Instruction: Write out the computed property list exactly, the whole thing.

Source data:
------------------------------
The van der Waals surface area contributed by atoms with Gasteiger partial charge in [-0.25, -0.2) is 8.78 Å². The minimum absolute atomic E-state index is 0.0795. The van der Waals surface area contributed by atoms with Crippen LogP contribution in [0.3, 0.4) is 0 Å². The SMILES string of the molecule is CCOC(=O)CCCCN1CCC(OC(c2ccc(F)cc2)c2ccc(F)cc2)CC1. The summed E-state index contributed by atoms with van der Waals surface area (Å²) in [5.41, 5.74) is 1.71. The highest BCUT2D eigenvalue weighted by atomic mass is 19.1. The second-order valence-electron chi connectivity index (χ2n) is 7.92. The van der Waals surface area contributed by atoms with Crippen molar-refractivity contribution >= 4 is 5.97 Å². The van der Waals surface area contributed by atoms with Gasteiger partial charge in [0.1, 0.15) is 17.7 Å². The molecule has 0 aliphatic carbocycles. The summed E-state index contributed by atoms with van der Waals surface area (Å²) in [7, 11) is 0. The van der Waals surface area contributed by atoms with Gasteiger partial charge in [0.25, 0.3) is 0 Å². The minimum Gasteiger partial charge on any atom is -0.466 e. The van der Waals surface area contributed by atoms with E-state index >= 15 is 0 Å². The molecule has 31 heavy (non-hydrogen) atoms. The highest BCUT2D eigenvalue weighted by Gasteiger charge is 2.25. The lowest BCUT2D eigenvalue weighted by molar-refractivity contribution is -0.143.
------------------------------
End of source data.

The van der Waals surface area contributed by atoms with Gasteiger partial charge in [-0.25, -0.2) is 8.78 Å². The minimum absolute atomic E-state index is 0.0795. The van der Waals surface area contributed by atoms with Crippen LogP contribution in [0.3, 0.4) is 0 Å². The SMILES string of the molecule is CCOC(=O)CCCCN1CCC(OC(c2ccc(F)cc2)c2ccc(F)cc2)CC1. The summed E-state index contributed by atoms with van der Waals surface area (Å²) in [5.41, 5.74) is 1.71. The highest BCUT2D eigenvalue weighted by atomic mass is 19.1. The second-order valence-electron chi connectivity index (χ2n) is 7.92. The van der Waals surface area contributed by atoms with Crippen molar-refractivity contribution >= 4 is 5.97 Å². The van der Waals surface area contributed by atoms with Gasteiger partial charge in [0.1, 0.15) is 17.7 Å². The molecule has 0 aliphatic carbocycles. The summed E-state index contributed by atoms with van der Waals surface area (Å²) in [7, 11) is 0. The van der Waals surface area contributed by atoms with Gasteiger partial charge in [0.25, 0.3) is 0 Å². The minimum Gasteiger partial charge on any atom is -0.466 e. The van der Waals surface area contributed by atoms with E-state index >= 15 is 0 Å². The molecule has 31 heavy (non-hydrogen) atoms. The highest BCUT2D eigenvalue weighted by Gasteiger charge is 2.25. The lowest BCUT2D eigenvalue weighted by molar-refractivity contribution is -0.143.